Is Maroon Closer to Red or Purple?

what colors go with maroon

When choosing colors for your design or outfit, you might wonder whether maroon leans more toward red or purple.

This question often arises because maroon can appear to have qualities of both colors.

Luckily, by understanding maroon’s unique characteristics and color theory, you can confidently determine its position on the color spectrum and pick the best colors with maroon.

In this article, we’ll explore the maroon color, its origins, composition, and perception to answer the question: Is it closer to red or purple?

We’ll also discuss maroon’s usage in various contexts and provide helpful tips for distinguishing it from similar shades like burgundy.

By the end, you’ll clearly understand this rich, versatile color and how to use it effectively.

Technical Analysis of Maroon

Some color experts position maroon closer to red than purple, citing its predominantly reddish appearance.

Others argue that maroons sit precisely between red and purple due to their equal red and purple composition—some place maroon slightly closer to purple, emphasizing its subtle purple undertones.

Let’s examine how various standard color references define this shade to understand better whether maroon is closer to red or purple.

Pantone Description

Pantone, a widely used color-matching system, describes maroon as a dark red with hints of brown and purple.

HTML/CSS Color Code

In the HTML/CSS color system used for web design, maroon is represented by the hex code #800000, which translates to an RGB value of 128, 0, 0.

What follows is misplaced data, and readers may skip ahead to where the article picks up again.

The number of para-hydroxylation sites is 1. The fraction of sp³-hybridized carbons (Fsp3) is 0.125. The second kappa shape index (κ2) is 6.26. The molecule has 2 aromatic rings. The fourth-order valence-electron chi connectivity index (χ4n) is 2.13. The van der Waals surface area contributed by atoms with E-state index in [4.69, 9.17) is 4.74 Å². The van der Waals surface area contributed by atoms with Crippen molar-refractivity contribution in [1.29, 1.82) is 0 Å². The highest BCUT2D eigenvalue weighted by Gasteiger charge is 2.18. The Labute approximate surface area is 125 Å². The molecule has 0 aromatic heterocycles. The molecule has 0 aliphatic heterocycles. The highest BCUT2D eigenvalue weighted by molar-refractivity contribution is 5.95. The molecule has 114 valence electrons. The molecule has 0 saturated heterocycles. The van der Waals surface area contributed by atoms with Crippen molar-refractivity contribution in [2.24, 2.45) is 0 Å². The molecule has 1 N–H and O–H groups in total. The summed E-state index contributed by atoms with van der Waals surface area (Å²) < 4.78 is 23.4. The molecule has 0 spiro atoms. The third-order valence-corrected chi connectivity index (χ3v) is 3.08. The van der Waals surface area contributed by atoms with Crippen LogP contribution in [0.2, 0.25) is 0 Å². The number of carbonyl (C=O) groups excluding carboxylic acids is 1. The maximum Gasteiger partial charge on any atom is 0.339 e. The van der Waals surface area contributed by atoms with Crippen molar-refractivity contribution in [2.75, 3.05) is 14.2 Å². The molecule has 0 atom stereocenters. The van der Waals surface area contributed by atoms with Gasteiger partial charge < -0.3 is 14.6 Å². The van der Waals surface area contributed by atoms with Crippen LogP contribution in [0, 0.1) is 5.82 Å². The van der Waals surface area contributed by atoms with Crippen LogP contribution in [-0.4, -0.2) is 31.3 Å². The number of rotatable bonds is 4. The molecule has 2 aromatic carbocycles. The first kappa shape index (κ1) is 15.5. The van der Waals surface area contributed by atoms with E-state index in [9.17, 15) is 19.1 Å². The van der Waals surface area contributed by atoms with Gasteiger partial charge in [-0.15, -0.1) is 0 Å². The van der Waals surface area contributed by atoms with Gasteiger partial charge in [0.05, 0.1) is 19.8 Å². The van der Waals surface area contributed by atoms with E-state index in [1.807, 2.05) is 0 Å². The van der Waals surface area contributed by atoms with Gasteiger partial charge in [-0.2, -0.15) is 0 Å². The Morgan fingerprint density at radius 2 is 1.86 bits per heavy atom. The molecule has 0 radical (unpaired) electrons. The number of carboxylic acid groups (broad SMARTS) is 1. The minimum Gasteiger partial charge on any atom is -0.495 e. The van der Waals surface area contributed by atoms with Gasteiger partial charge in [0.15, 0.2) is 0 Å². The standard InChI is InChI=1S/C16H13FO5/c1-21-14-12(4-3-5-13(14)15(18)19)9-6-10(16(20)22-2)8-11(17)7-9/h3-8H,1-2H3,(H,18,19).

RGB Color Model

The RGB (Red, Green, Blue) color model creates colors by mixing different amounts of red, green, and blue light.

Maroon’s RGB values provide insight into its composition. With a red value of 128, maroon displays a darker, less saturated red than pure bright red (255, 0, 0).

The absence of green and blue values indicates no mixing with those colors.

Notably, the maroon’s red value of 128 is exactly halfway between pure red and purple (128, 0, 128), suggesting that it contains equal parts red and purple based on the RGB scale.

CMYK Color Model

In the CMYK (Cyan, Magenta, Yellow, Black) color model used for printing, maroon typically contains no cyan, 100% magenta, 60-80% yellow, and 40-70% black.

The high magenta content contributes to the maroon’s reddish appearance, while the substantial yellow and black create darker, brownish undertones.

Color Wheel Analysis

Color Wheel Analysis

Maroon is a tertiary color created by mixing red (a primary color) with purple (a secondary color). This means maroon inherits qualities from both its parent colors.

The exact placement of maroon on the color wheel can vary slightly depending on the specific shade and the color model used.

Difference in Human Perception

While technical analysis provides insights into maroons’ color composition, human perception also plays a significant role in how maroons are experienced and interpreted.

Several factors, including the following, can influence our perception of maroons.